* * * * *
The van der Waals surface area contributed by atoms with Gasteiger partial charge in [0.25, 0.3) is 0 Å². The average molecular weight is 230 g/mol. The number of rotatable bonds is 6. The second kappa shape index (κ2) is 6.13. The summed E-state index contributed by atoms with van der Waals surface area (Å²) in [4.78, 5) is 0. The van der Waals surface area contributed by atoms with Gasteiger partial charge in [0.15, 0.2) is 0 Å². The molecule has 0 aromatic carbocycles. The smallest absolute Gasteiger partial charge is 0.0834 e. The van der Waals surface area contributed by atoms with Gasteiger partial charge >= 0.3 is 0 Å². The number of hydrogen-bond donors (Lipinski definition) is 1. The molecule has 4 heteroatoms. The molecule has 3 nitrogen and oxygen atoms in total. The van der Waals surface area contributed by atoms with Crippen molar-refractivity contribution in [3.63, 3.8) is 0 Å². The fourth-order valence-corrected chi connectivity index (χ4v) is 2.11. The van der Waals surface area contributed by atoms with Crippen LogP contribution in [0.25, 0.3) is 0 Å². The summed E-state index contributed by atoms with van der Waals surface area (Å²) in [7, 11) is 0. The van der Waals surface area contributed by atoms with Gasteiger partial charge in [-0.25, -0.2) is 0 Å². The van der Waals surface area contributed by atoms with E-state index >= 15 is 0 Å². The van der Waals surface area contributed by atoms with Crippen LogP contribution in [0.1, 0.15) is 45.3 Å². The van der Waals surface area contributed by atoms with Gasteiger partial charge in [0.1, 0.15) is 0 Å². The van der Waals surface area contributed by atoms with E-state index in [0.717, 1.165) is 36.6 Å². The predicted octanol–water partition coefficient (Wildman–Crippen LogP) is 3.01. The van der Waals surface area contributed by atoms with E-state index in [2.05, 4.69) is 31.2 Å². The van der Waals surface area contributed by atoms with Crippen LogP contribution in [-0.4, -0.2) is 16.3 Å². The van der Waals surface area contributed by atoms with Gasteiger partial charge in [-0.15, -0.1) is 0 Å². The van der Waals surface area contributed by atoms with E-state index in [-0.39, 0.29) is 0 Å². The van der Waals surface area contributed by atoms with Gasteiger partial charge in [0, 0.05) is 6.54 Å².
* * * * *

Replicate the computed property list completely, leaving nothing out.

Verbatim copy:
The van der Waals surface area contributed by atoms with Gasteiger partial charge in [0.25, 0.3) is 0 Å². The average molecular weight is 230 g/mol. The number of rotatable bonds is 6. The second kappa shape index (κ2) is 6.13. The summed E-state index contributed by atoms with van der Waals surface area (Å²) in [4.78, 5) is 0. The van der Waals surface area contributed by atoms with Gasteiger partial charge in [0.15, 0.2) is 0 Å². The molecule has 0 aromatic carbocycles. The smallest absolute Gasteiger partial charge is 0.0834 e. The van der Waals surface area contributed by atoms with Gasteiger partial charge >= 0.3 is 0 Å². The number of hydrogen-bond donors (Lipinski definition) is 1. The molecule has 4 heteroatoms. The molecule has 3 nitrogen and oxygen atoms in total. The van der Waals surface area contributed by atoms with Crippen molar-refractivity contribution in [3.63, 3.8) is 0 Å². The fourth-order valence-corrected chi connectivity index (χ4v) is 2.11. The van der Waals surface area contributed by atoms with Crippen LogP contribution in [0.25, 0.3) is 0 Å². The summed E-state index contributed by atoms with van der Waals surface area (Å²) in [7, 11) is 0. The van der Waals surface area contributed by atoms with Gasteiger partial charge in [-0.25, -0.2) is 0 Å². The van der Waals surface area contributed by atoms with E-state index >= 15 is 0 Å². The van der Waals surface area contributed by atoms with Crippen LogP contribution in [0.1, 0.15) is 45.3 Å². The van der Waals surface area contributed by atoms with Gasteiger partial charge in [0.1, 0.15) is 0 Å². The van der Waals surface area contributed by atoms with E-state index in [0.717, 1.165) is 36.6 Å². The predicted octanol–water partition coefficient (Wildman–Crippen LogP) is 3.01. The van der Waals surface area contributed by atoms with E-state index in [2.05, 4.69) is 31.2 Å². The van der Waals surface area contributed by atoms with Crippen LogP contribution in [-0.4, -0.2) is 16.3 Å². The van der Waals surface area contributed by atoms with Gasteiger partial charge in [-0.15, -0.1) is 0 Å². The van der Waals surface area contributed by atoms with E-state index in [-0.39, 0.29) is 0 Å². The van der Waals surface area contributed by atoms with Gasteiger partial charge in [0, 0.05) is 6.54 Å².